Patients often ask me what they can do to prepare themselves for an upcoming surgical procedure. I love this. It means the patient is invested in the surgery and actively working with me to get the best result.
I believe the single most significant factor under a patients control is to avoid tobacco in all its forms. Smoking is, I feel, the single biggest lifestyle factor that can adversely affect surgery. In addition to being one of the worst habits anyone can engage in- I semi-seriously tell patients they would be better off shooting heroin than smoking- smoking puts patients at greater risk of surgical complications. Nicotine containing products, such as patches or gum should also be stopped. Nicotine is a potent vasoconstrictor; it causes blood vessels to clamp down for up to 24 hours. This reduces blood flow to areas, especially skin, and, combined with surgical manipulation, can reduce blood flow below a critical level where skin and other soft tissues will die. Smoking's ill effects are so serious that I will not perform certain elective operations unless the patient stops for a minimum of four weeks before surgery and does not resume for three to four weeks afterward. These include facelifts, breast lifts and reductions, tummy tucks, and any operation where the skin will be lifted and tightened. The risks just aren't worth it.
Patients often ask about drinking alcohol before surgery. I have no problem with patients having a glass of wine, beer, or a single mixed drink on the evening before surgery. I don't feel this has any clinically significant effect on bleeding. I don't want patients inebriated the night before surgery or drinking heavily in the weeks leading up to surgery. Excessive alcohol intake creates enough problems of its own without adding this to the lead to surgery. Alcohol, like other sedatives, can affect a patient’s ability to metabolize and respond appropriately to many drugs used for anesthesia. Alcohol in excess damages the liver and this organ is crucial to the metabolism of a large spectrum of drugs as well as producing factors necessary for blood clotting.
Some patients want to know if there are any supplements or foods they should be taking or eating to promote healing from surgery. Assuming someone is eating a well-balanced diet, there are no foods that they should focus on to enhance healing. In the absence of a deficiency of some sort, there are no supplements that enhance healing meaningfully. One of the common supplements used by patients is Arnica montana (Wolf’s bane), a herbal supplement taken by mouth or rubbed on as cream that supposedly reduces the risk of bleeding and bruising. Although is it used by some surgeons, one study in England showed that it is no better than placebo. Ironically, some studies indicate an increased risk of bleeding in those who are taking Arnica by mouth. Vitamin C deficiency can cause bleeding and impair healing after surgery, but in the absence of severe deficiency, a now rare condition called scurvy, there is no evidence that taking extra vitamin C helps to heal. Zinc is another supplement often cited to help to heal. The evidence for this is not compelling either. On the other hand, vitamin A has been shown to help to heal, but only in patients who are on chronic corticosteroid therapy.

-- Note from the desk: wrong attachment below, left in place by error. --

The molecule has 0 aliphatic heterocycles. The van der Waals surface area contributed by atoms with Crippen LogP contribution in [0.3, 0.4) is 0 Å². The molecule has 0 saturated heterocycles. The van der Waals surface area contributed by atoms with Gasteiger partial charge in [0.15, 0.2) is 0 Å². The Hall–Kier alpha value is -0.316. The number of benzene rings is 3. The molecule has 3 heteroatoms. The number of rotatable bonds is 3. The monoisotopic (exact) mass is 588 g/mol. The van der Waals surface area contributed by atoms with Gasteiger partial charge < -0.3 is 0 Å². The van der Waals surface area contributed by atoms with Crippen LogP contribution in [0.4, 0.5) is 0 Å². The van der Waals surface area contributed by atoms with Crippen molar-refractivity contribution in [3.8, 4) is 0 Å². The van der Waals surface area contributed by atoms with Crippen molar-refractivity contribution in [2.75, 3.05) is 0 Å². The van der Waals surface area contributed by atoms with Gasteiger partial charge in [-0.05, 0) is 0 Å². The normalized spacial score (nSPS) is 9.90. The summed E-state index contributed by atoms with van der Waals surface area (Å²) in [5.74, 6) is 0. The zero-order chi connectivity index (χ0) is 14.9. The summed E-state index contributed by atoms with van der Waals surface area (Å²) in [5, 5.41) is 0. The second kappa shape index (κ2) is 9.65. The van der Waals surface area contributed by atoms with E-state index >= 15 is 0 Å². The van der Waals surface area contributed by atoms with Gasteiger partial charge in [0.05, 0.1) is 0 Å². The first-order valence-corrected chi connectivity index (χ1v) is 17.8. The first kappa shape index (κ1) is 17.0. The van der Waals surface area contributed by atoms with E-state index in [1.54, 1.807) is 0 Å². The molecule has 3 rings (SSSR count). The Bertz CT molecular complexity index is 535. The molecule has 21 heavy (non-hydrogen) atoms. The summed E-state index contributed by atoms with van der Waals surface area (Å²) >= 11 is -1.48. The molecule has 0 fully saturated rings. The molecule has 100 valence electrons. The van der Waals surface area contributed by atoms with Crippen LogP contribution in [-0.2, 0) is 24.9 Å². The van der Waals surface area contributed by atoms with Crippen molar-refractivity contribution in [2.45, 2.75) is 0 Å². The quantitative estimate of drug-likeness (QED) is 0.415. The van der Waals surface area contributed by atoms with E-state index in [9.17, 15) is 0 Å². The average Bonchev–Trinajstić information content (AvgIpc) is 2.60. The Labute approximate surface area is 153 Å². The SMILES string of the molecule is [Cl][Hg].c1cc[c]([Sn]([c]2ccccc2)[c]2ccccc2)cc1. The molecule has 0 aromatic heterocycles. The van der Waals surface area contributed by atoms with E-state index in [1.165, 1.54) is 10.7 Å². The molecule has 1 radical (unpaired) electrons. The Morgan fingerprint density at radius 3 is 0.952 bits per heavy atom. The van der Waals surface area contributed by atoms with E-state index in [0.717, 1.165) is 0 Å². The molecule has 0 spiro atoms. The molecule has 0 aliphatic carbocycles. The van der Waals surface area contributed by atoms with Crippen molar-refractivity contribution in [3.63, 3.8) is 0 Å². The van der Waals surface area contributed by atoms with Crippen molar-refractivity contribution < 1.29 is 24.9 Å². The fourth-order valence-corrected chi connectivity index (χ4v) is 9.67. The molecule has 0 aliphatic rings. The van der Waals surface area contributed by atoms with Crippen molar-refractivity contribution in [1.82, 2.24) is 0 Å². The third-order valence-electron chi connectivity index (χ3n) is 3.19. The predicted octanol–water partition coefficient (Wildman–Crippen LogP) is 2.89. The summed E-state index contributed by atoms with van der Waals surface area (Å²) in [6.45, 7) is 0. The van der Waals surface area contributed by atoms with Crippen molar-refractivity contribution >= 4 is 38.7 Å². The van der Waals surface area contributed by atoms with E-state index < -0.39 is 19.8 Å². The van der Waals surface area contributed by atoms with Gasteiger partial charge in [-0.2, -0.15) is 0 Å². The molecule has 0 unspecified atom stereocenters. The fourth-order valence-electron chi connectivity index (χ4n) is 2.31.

One important piece of advice I give to patients is perhaps the most ignored. It has to do with weight. Obese patients, defined as a body mass index of over 30, e.g., someone who is 5 foot, 7 inches tall and weighs 195 lb., are at greater risk of complications from surgery. These include postoperative pulmonary problems, blood clots in the legs, and wound healing problems. In the realm of cosmetic surgery, obese patients are more difficult to operate on, and this compromises the cosmetic results. Also, if they lose weight after surgery, this will undo much of the benefit of the operation. I always advise patients to try to get their body mass index below 30 before surgery or at least get to a healthier weight that they can maintain without a struggle. It is advice that is rarely heeded.
When it comes to things to avoid before surgery, the list is relatively short. Patients should avoid taking any of the over-the-counter anti-inflammatory drugs, such as aspirin, ibuprofen, and naproxen for a week before surgery because these can cause troublesome bleeding in surgery. To make things easy for patients I tell that to stick with acetaminophen, e.g., Tylenol, for headaches, aches, and pains in the week before surgery. Patients on prescription blood thinners, such as Coumadin, Eliquis, and Plavix should stop these but only after checking with their primary physician. I advise patients who are taking large doses of various vitamins or supplements whose exact contents are unknown to stop them a week or two before surgery, as a precaution. I have seen patients bleed profusely from supplements whose ingredients weren't clear. Vitamin E is a popular supplement. Large doses can increase the risk of bleeding. A single multi-vitamin tablet daily is probably all the vast majority of people need anyway and is harmless.
Perhaps the most important thing to do in preparing for surgery is to listen to your surgeon. He or she is in the best position to prepare you to insure you have the best chance of coming through with flying colors.